In this case, there’s no need to stop davening, because the desire you feel for the cheeseburger isn’t a bad thing; all you have to do is redirect its energy into the prayer. In fact, the desire is actually a wonderful gift, because it is raw energy that you can use to bring the prayer to life.
On the other hand, if a scorpion starts crawling on you, this means the opposite of passion; you are simply saying meaningless words with no life in them. In that case, you should stop the prayer, do something to awaken your passion, and start over again.
But how do you awaken your passion?
Of course, there are many ways, but here is one that I find helpful: do something to create beauty and order in the world. Paint something. Make some art. Organize your closet. Vacuum the rug. Do the dishes. When you do, you will feel empowered by the force of blessing can comes through you, and you can direct the energy of that blessing into your practice – into your prayer, chanting, or meditation.
The reason this is so powerful is because beauty and order are actually qualities of Presence. When consciousness is cluttered, the radiant beauty Being can get covered up somewhat. But the more you come to this moment with openness, the more your consciousness becomes more and more expansive and free. Then, your inner beauty begins to glow its own brightness.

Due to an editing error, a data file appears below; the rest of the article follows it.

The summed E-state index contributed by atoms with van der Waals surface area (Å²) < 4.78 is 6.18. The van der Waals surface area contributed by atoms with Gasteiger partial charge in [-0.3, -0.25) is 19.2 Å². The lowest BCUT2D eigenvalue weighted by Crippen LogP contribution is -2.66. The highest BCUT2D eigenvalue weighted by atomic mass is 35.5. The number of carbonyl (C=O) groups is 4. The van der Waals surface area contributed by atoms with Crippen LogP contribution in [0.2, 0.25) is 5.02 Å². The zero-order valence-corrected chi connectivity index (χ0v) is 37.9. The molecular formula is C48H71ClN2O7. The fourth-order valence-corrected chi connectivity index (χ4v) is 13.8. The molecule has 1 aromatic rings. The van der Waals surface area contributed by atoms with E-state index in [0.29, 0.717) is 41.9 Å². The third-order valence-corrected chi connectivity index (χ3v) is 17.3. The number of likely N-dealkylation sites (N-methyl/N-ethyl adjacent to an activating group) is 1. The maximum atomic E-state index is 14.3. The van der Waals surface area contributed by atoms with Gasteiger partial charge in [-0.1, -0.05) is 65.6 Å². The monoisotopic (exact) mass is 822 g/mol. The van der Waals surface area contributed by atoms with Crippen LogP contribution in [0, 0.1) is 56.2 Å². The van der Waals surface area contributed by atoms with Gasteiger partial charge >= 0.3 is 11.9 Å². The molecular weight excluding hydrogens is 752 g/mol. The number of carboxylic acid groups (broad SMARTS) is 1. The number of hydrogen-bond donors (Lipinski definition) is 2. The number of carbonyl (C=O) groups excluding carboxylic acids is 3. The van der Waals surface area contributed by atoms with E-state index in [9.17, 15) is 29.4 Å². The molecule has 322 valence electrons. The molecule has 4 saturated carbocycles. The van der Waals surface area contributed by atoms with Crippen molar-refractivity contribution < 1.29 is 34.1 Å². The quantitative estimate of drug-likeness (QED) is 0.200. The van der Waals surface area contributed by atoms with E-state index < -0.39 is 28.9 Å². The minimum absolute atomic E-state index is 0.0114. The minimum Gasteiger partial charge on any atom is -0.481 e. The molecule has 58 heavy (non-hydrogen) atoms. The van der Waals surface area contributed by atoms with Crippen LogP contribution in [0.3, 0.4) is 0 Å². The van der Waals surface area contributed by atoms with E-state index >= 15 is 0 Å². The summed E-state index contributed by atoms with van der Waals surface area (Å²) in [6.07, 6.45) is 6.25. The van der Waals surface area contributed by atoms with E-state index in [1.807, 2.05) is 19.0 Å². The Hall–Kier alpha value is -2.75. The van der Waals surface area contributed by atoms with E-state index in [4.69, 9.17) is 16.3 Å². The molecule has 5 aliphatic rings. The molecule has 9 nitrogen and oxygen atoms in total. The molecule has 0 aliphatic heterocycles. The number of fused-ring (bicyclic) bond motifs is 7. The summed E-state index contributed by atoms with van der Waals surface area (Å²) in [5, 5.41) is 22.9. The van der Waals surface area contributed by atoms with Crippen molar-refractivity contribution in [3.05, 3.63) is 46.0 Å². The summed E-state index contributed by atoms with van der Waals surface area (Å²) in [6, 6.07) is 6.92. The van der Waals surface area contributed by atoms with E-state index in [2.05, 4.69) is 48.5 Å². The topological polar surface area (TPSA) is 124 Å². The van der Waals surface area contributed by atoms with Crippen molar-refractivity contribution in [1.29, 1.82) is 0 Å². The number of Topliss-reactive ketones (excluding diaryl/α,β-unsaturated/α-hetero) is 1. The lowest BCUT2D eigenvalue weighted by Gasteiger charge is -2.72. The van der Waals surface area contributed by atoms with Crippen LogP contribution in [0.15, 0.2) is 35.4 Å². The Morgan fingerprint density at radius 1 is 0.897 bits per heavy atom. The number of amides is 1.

Sometimes, however, the ambient chaos (and sometimes trauma) of life can keep that beauty stifled on the inside, even when you attempt to become present through meditation or prayer. Then we need an extra boost from the outside; we need to take some physical action. This is the secret of how art becomes ritual – do something on theouter level to create an effect on the inner level.
There’s a hint of the power of beautification in this week’s reading, Parshat Noakh:
יַ֤פְתְּ אֱלֹהִים֙ לְיֶ֔פֶת וְיִשְׁכֹּ֖ן בְּאָֽהֳלֵי־שֵׁ֑ם …
May God expand Yaphet, and may he dwell in the tents of Shem…
This verse is part of a blessing that Noakh gives his son Yafet after the famous flood. The name Yafet means beauty, or expansiveness. The words are: Yaft Elohim l’Yafet –meaning, May the Divine expand Expansiveness, or May the Divine beautify Beauty.
This hints at the secret of how beauty becomes revealed: Consciousness contains the quality of beauty, but this inner beauty is easily obscured from itself. So, consciousness externalizes its beauty through action, and this outer beauty reflects the nature of consciousness back to itself, freeing it from its constraining clutter: The Divine expands Its Expansiveness…
This week begins the new moon of Heshvan, the eighth month. Heshvan is associated with water and rain, since the traditional prayers for rain began a week ago. Heshvan is also the month in which the flood began, according to this week’s Torah reading. In Kabbalah, water is often associated with awakening passion and desire, since water causes seemingly dead things to sprout and grow.